Disruptive mood dysregulation disorder (DMDD) is a mental disorder in children and adolescents characterized by a persistently irritable or angry mood and frequent temper outbursts that are disproportionate to the situation and significantly more severe than the typical reaction of same-aged peers. The symptoms of DMDD resemble those of attention deficit hyperactivity disorder (ADHD), oppositional defiant disorder (ODD), anxiety disorders, and childhood bipolar disorder.

Signs and Symptoms

DMDD symptoms typically begin before the age of 10, but the diagnosis is not given to children under 6 or adolescents over 18. A child with DMDD experiences:

  • Irritable or angry mood most of the day, nearly every day
  • Mood changes can occure only at home or places the child is very comfortable at.
  • Severe temper outbursts (verbal or behavioral) at an average of three or more times per week that are out of keeping with the situation and the child’s developmental level
  • Trouble functioning due to irritability in more than one place (e.g., home, school, with peers)

DMDD was introduced as a diagnosis to address what psychiatrists and psychologists believed to be the overdiagnosis of pediatric bipolar disorder. The key feature of bipolar disorders is the presence of manic or hypomanic episodes.

A manic episode is defined as a period of elevated, expansive, or irritable mood. In addition, a person also has an increase in goal-directed activity or energy. Hypomanic episodes are less severe versions of manic episodes. A person with bipolar disorder doesn’t always experience manic episodes. They aren’t a normal part of their daily functioning.

DMDD and bipolar disorders may both lead to irritability. Children with DMDD tend to be persistently irritable and angry, even when full-blown tantrums aren’t present. Manic episodes tend to come and go. You may ask yourself if your child is persistently in a bad mood, or if their mood seems to be out of the ordinary. If it’s persistent, they may have DMDD. If it’s out of the ordinary, their doctor may consider a bipolar disorder diagnosis.

Treatment of DMDD

Helping children with DMDD may involve psychotherapy or behavioral interventions, medication, or a combination of both. Non-medication treatments should be explored first. Treatments aren’t necessarily specific for DMDD. There are a variety of approaches that are commonly used for various mental health difficulties in children.

Psychotherapy and behavioral interventions
During psychotherapy, parents and children meet with a therapist every week to work on developing better ways of relating to one another. Among older children, individual therapy, such as cognitive behavior therapy, can help children learn to more effectively think of and respond to situations that upset them. Additionally, there are approaches that focus on empowering parents to develop the most effective parenting strategies.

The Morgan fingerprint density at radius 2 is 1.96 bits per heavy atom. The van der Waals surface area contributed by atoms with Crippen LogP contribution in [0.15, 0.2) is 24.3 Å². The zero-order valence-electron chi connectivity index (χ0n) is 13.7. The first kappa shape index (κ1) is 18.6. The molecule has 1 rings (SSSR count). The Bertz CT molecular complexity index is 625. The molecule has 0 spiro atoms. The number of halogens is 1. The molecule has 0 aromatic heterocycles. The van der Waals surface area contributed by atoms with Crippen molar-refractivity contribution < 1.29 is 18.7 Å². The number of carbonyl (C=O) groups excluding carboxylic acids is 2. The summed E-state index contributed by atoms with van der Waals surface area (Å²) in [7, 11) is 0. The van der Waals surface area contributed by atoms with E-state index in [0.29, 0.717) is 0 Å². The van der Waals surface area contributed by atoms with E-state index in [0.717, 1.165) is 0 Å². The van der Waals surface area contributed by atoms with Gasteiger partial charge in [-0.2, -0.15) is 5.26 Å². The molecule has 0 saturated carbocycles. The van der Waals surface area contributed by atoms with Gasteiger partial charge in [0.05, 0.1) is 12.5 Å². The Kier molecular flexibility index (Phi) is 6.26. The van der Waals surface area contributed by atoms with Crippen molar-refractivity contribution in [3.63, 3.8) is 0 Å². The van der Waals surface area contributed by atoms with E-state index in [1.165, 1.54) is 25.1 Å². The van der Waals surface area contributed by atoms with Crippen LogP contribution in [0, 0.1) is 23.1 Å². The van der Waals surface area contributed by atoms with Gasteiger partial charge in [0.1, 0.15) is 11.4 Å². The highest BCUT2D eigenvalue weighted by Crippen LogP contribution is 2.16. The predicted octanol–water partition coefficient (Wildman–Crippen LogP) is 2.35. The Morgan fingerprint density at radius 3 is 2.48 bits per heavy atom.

Medication
A variety of medications are used to treat emotional and behavioral problems in children. These should be discussed with a psychiatrist. Commonly used medications include antidepressants, stimulants, and atypical antipsychotics.

An important consideration for treatment
The most effective interventions for all emotional and behavioral problems in children involve parents and other caregivers. Because DMDD affects how children interact with family members, peers, and other adults, it’s critical to consider these factors in treatment.

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Disruptive Mood Dysregulation Disorder (DMDD) Developing Treatment Strategies

 

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Sites we used for this information:

https://www.nimh.nih.gov/health

https://childmind.org

https://www.healthline.com/health/disruptive-mood-dysregulation-disorder


DISCLAIMER: The information contained herein should NOT be used as a substitute for the advice of an appropriately qualified and licensed physician or other health care provider. The information provided here is for informational purposes only. This post may not cover all possible drug interactions or all FDA / WHO warnings or alerts. Please check with a physician if you have health questions or concerns about interactions or go to the FDA / WHO for a comprehensive list of  warnings. Although we attempt to provide accurate and up-to-date information, no guarantee is made to that effect.

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